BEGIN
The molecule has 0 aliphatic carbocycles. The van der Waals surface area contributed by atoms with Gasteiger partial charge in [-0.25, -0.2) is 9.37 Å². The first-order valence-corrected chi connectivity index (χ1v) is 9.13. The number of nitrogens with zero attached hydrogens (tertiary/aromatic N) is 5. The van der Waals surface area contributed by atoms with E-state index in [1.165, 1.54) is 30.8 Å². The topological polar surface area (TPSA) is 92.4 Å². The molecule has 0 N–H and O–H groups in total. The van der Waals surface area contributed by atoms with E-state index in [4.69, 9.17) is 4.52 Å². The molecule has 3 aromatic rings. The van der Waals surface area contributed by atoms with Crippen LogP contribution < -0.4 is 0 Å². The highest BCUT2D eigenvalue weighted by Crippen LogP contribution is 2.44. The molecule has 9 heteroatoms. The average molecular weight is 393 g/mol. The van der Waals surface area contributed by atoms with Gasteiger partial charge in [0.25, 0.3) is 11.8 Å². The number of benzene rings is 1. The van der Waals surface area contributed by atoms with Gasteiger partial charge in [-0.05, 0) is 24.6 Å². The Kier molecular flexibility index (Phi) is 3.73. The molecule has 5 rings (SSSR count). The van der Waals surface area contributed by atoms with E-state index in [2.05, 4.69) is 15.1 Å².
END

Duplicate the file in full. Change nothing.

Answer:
The molecule has 0 aliphatic carbocycles. The van der Waals surface area contributed by atoms with Gasteiger partial charge in [-0.25, -0.2) is 9.37 Å². The first-order valence-corrected chi connectivity index (χ1v) is 9.13. The number of nitrogens with zero attached hydrogens (tertiary/aromatic N) is 5. The van der Waals surface area contributed by atoms with E-state index in [1.165, 1.54) is 30.8 Å². The topological polar surface area (TPSA) is 92.4 Å². The molecule has 0 N–H and O–H groups in total. The van der Waals surface area contributed by atoms with E-state index in [4.69, 9.17) is 4.52 Å². The molecule has 3 aromatic rings. The van der Waals surface area contributed by atoms with Crippen LogP contribution < -0.4 is 0 Å². The highest BCUT2D eigenvalue weighted by Crippen LogP contribution is 2.44. The molecule has 9 heteroatoms. The average molecular weight is 393 g/mol. The van der Waals surface area contributed by atoms with Gasteiger partial charge in [0.25, 0.3) is 11.8 Å². The number of benzene rings is 1. The van der Waals surface area contributed by atoms with Gasteiger partial charge in [-0.05, 0) is 24.6 Å². The Kier molecular flexibility index (Phi) is 3.73. The molecule has 5 rings (SSSR count). The van der Waals surface area contributed by atoms with E-state index in [2.05, 4.69) is 15.1 Å².